FOLLOW US

FacebookYoutubeLinkedin

CALENDAR OF EVENTS

July 2020
S M T W T F S
28 29 30 1 2 3 4
5 6 7 8 9 10 11
12 13 14 15 16 17 18
19 20 21 22 23 24 25
26 27 28 29 30 31 1

UPF Continues Weekly International Webcast to Address Challenges of Covid-19

UPF International, New York—The second edition of “Peace Talks,” titled “Governance Challenges in the Era of the Coronavirus,” April 24, 2020, had over 500 participants from 94 countries. 

The program included an introduction from Dr. Thomas Walsh, chairman of the Universal Peace Federation; and presentations from H.E. Dr. Goodluck Jonathan, president (2010–2015), Nigeria; Rt. Hon. Stephen Harper, prime minister (2006–2015), Canada; Hon. Sang Hyun Yoon, chairman, Foreign Affairs and Unification Committee, National Assembly, Republic of Korea; and Dr. Intisar Azzuz, President of the Presidential Council of Libya on Women's Affairs.

Dr. Thomas Walsh opened the discussion with some introductory remarks about governance and a country’s special responsibility to address the well-being of its citizens. He noted that governments around the world are being evaluated 24/7 by the media and the public. Criteria include government’s level of preparedness and how quick the response; who knew what, when, and where; and the importance of transparency so that decisions can be based on accurate data. He also pointed out the value of learning best practices from countries that seem successful such as South Korea and Sweden.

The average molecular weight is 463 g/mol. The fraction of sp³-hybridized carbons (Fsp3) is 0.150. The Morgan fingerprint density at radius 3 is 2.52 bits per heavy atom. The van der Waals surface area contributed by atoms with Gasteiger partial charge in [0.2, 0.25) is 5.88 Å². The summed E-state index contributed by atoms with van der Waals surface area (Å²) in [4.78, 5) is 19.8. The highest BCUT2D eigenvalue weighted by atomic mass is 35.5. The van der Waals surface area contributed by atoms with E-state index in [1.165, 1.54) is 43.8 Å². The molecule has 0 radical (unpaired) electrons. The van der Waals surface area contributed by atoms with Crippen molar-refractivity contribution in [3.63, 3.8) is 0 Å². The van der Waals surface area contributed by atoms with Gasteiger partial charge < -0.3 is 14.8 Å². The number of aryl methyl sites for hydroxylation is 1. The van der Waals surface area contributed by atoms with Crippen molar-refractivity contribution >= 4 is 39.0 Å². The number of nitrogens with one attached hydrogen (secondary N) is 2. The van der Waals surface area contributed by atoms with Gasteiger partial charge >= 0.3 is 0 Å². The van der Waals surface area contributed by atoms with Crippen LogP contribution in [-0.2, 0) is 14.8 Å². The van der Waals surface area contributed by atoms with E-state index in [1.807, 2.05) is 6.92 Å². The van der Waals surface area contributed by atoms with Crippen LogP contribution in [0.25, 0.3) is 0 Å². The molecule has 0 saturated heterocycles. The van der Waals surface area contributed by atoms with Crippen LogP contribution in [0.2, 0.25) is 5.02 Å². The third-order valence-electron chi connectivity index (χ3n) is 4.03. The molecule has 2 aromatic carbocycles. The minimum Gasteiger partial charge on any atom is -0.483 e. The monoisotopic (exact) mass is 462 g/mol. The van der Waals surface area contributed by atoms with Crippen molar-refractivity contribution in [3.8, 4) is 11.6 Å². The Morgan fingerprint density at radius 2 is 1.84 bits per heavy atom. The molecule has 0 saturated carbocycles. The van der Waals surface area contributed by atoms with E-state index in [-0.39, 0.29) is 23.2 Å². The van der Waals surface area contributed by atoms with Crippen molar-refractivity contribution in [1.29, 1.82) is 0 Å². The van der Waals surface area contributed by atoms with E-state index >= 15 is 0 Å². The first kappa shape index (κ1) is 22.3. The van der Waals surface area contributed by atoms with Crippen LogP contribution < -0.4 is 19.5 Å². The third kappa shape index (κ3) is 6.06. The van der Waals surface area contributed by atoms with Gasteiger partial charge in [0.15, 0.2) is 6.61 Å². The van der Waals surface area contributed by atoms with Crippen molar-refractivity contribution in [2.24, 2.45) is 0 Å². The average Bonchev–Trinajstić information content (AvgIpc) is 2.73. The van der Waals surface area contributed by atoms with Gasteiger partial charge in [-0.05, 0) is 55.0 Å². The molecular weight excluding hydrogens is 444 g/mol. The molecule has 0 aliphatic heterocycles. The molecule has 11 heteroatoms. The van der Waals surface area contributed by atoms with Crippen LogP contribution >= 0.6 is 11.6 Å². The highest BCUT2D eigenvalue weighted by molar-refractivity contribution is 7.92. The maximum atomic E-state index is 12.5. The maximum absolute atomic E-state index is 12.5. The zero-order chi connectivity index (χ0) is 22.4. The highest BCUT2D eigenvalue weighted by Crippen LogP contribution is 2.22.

Comments from the panelists follow.

H.E. Dr. Goodluck Jonathan, president (2010–2015), Nigeria. The biggest challenge facing Nigeria and the African continent is the shortage of test kits, according to President Jonathan. “Without testing, we cannot measure the scale of infections, and without testing, people will continue to spread it.” He also described the logistical constraints in trying to reach and provide care in crowded cities and the rural areas. “There must be communication from the national level down to the small-town mayors as well to those living in the countryside.” 

President Jonathan recalled his time in office in dealing with the Ebola epidemic in 2014. Although the tolls were high, Nigeria learned valuable lessons from that time. He referred to the importance of setting up a coordinated emergency management strategy to treat those infected and monitor those in contact with the disease. But most importantly, he emphasized, is to educate the citizens. Besides shortage of test kits and logistics, there is also a serious limitation of personal protective equipment (PPE), protective clothing, helmets, gloves, face shields, goggles, and face masks.